Despite a stormy day, some downtown businesses opted to stay open

By Melissa Heald
Jan. 23, 2014

Freda Ford took one look out her window and knew she would be going to work anyway.
Despite a blizzard that forced schools to close and many businesses to shut down, some shops in the Charlottetown downtown core opted to open Jan. 22.
Ford, an employee at Burke Electric on Queen Street, said the store opened in the morning because the conditions at the time weren’t too bad.
The store even had a few customers.
‘There are a lot of restaurants and other businesses around this area and they come in to get bulbs and stuff.”
At Timothy’s coffee shop, employee Tim Martel said the store generally opens no matter the weather, but the decision to close was up to him.
“I’m just seeing how bad it gets and how slow I am before I make a decision.”
He would definitely close if he hadn’t had any customers for an hour or so, but although it hadn’t been too busy, he was still getting customers about every 20 minutes.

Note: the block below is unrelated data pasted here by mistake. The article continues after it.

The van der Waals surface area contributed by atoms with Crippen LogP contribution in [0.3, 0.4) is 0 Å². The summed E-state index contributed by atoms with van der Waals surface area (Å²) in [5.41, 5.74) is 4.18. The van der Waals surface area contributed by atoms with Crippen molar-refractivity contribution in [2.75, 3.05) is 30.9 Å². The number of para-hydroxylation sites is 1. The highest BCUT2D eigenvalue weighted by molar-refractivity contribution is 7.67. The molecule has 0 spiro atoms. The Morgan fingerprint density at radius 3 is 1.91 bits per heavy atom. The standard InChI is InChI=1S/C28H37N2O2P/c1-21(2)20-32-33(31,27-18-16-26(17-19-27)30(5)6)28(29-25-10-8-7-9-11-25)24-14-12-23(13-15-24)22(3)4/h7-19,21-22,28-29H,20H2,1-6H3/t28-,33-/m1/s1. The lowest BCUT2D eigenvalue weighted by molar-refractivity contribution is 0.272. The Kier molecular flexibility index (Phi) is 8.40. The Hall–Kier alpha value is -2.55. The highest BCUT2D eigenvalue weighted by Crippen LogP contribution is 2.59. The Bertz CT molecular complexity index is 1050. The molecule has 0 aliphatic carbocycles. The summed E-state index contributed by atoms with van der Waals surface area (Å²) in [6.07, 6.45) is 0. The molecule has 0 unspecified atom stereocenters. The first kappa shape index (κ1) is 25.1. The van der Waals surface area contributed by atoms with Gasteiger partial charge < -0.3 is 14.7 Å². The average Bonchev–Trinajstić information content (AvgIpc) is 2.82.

Roger Carter, owner of the Green Man Vintage and Vinyl on University Avenue, opens when there is a storm, if only for a while.
“I’ve got a little bit of work I can do down here, but I’ll probably close up in a little bit.”
And did he have any customers?
“It’s been pretty slow, but we still had a few people come in.”
Carter said the end of January and February is a very quiet time of the year.
“This time of year is pretty slow, so even on a nice day it can be quiet.”
Ford agreed.
“January is not usually a busy month in the downtown core of Charlottetown anyway.”
That’s why as conditions started to deteriorate early in the afternoon with heavy snow and high winds, Burke Electric was planning to close.